How to Make a Stippled Portrait in Photoshop

Composed of only dots or small lines, a stippled effect can add a classic look to almost any portrait. While stippled portraits are best drawn by hand, like the method used for portraits on paper money and the portraits used at the Wall Street Journal, you can achieve a good result using a Stippled Grain Filter in Adobe Photoshop CC.

Preparing the Photo

Open a high-quality portrait photo in Photoshop. Busy backgrounds don't work well for stippling, so if the background isn't a plain light color, remove the background before proceeding.

Change the photo to black and white by clicking the Image menu, selecting Adjustments and clicking Black & White. Adjust the sliders if needed to make the background as white as possible without disrupting the person's face. For example, if the background was blue, drag the Blue slider slightly to the left to make it white. Click OK.

In most cases, the default Black and White options should work fine.
Image Credit: Screenshot courtesy of Adobe.

Duplicate the Background Layer in the Layers panel by dragging it onto the New Layer icon. Hide the Background Layer by clicking its Eye icon. You can use the hidden layer later in case you need to do the stippling a second time.

Create copy of the Background layer
Image Credit: Screenshot courtesy of Adobe.

Click the Image menu, select Adjustments and increase the Brightness and Contrast to make the details crisp.

In this example, the Brightness is set to 29 and the Contrast to 37.
Image Credit: Screenshot courtesy of Adobe.

Select Blur from the Filter menu and click Surface Blur. Add just a bit of blur to smooth out the image.

Here, the Surface Blur Radius and Threshold filters are to 5 and 8, respectively.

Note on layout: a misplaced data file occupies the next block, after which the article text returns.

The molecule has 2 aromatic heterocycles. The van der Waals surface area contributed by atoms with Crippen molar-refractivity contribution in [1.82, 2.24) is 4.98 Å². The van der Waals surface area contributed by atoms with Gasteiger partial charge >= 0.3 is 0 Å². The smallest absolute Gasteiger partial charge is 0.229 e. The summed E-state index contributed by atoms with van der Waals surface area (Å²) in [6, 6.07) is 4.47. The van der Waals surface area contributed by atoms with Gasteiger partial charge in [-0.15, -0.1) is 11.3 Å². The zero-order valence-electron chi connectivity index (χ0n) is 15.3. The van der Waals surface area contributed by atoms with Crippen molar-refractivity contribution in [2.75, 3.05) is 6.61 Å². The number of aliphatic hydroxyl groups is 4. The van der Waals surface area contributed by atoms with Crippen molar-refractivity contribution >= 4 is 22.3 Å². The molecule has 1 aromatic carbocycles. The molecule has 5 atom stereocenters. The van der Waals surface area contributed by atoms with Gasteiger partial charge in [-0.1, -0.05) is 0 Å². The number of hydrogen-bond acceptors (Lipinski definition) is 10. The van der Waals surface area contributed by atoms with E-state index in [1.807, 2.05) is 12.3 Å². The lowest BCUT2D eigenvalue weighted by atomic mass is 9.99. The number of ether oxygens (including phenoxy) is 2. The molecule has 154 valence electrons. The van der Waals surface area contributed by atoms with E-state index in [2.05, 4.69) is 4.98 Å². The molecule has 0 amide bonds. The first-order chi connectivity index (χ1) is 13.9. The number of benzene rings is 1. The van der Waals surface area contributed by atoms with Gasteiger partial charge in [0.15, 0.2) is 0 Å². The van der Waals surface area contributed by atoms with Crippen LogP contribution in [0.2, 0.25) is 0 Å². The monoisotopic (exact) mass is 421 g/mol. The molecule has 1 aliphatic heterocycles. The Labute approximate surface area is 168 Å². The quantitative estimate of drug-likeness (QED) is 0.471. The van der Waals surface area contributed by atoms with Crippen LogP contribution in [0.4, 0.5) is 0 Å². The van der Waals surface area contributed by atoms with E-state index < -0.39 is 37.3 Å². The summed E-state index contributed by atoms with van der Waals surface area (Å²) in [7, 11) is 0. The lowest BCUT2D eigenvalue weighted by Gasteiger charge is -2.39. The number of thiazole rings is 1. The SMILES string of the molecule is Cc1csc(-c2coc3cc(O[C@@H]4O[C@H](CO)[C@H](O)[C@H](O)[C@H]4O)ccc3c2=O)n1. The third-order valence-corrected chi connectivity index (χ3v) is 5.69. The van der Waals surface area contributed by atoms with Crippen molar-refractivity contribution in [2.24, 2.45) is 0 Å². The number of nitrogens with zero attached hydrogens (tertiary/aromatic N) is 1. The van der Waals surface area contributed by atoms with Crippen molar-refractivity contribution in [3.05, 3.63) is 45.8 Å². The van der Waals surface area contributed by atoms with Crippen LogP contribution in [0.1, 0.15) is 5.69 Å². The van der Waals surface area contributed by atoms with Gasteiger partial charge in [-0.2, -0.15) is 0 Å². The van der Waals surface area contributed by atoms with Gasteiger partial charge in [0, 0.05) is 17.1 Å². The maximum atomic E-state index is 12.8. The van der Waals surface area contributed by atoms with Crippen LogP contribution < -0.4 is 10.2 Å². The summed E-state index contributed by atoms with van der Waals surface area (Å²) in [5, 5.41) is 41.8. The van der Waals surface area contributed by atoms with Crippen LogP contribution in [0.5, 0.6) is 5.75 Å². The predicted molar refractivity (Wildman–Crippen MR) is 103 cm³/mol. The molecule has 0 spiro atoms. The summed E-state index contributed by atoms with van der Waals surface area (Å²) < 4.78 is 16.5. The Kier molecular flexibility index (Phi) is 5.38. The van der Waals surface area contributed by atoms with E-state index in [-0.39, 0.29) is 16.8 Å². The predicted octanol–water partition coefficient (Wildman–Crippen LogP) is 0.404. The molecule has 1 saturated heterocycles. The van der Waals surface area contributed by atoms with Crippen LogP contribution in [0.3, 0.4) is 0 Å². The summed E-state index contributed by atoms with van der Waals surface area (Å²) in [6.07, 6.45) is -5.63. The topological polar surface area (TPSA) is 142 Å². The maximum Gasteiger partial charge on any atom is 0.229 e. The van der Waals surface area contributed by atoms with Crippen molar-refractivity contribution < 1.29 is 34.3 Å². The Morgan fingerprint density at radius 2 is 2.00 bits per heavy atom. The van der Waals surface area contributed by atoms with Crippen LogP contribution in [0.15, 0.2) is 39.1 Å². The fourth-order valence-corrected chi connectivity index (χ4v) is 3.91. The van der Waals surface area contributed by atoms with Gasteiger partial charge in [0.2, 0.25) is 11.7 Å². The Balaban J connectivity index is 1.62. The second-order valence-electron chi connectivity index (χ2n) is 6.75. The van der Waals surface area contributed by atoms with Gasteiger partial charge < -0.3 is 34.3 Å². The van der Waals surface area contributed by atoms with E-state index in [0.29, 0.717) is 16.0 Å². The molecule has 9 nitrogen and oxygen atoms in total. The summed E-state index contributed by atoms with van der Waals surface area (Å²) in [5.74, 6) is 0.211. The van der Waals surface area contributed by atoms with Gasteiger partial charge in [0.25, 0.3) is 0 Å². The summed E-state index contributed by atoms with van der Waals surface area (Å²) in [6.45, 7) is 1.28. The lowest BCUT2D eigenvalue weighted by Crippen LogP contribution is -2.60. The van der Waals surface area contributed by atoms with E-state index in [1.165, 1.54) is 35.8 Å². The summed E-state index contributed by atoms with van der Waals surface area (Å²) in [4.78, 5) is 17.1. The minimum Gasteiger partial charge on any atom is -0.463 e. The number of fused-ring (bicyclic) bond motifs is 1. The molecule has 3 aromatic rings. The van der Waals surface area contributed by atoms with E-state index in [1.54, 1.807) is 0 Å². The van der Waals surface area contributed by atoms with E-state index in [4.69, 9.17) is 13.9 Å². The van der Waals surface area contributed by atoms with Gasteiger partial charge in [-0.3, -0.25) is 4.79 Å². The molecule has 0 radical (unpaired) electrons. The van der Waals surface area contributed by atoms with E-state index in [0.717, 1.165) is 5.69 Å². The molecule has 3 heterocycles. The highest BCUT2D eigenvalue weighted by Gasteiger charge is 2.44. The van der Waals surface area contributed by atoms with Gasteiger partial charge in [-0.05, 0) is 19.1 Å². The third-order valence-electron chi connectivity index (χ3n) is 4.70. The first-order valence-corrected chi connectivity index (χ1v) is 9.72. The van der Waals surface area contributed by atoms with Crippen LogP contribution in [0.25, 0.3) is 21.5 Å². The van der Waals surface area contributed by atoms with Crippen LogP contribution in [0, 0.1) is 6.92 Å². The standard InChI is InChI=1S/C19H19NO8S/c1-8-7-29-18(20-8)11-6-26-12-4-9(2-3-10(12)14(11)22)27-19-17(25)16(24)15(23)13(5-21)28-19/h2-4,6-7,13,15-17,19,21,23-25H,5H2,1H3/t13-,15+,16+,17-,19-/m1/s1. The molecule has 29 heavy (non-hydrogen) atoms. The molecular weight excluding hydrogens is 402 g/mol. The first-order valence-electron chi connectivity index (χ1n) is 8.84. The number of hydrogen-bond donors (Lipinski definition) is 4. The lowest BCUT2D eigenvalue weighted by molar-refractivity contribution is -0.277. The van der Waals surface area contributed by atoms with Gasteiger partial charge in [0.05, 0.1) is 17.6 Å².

Image Credit: Screenshot courtesy of Adobe.

Invert the photo by pressing Ctrl-I, or by clicking Adjustments under the Image menu and selecting Invert. The photo should now look like an old film negative.

Applying the Stipple

Open the Filter Gallery under the Filter menu. Click Texture and then click the Grain thumbnail. Change the Grain Type to Stippled.

Using a Contrast of 100 makes a portrait look like a Che Guevara poster.
Image Credit: Screenshot courtesy of Adobe.

Begin by moving the Intensity and Contrast sliders to the middle and then adjust them as needed. Zoom in and out of the Preview image to be certain you get the effect you want. Click OK.

In this example an Intensity of 43 and a Contrast of 46 works best.
Image Credit: Screenshot courtesy of Adobe.

Zoom in to the photo by 3000 percent so you can see the individual pixels and then open Color Range from the Select menu. Click on a light square and adjust the Fuzziness to about 100. Click OK. Press Delete to remove all of the light pixels and return the Zoom to normal.

The Fuzziness is set to 103 in this example.
Image Credit: Screenshot courtesy of Adobe.

Select Invert from the Select menu to select all of the dark pixels. Open the Image menu's Brightness/Contrast option. Decrease the Brightness slider to -150 and increase the Contrast to 100. Click OK.

A dark, high-contrast removes gray pixels.
Image Credit: Screenshot courtesy of Adobe.

Zoom in and out to examine the grain that makes the stippled effect.

Zooming in to an eye to show the stippled portrait.
Image Credit: Screenshot courtesy of Adobe.

The portrait is now completely stippled. The first time you do this, you may not get the result you want. You can use the History panel -- available under the Window menu -- to go back and start again, or delete the current layer and use the hidden Background layer to begin again.

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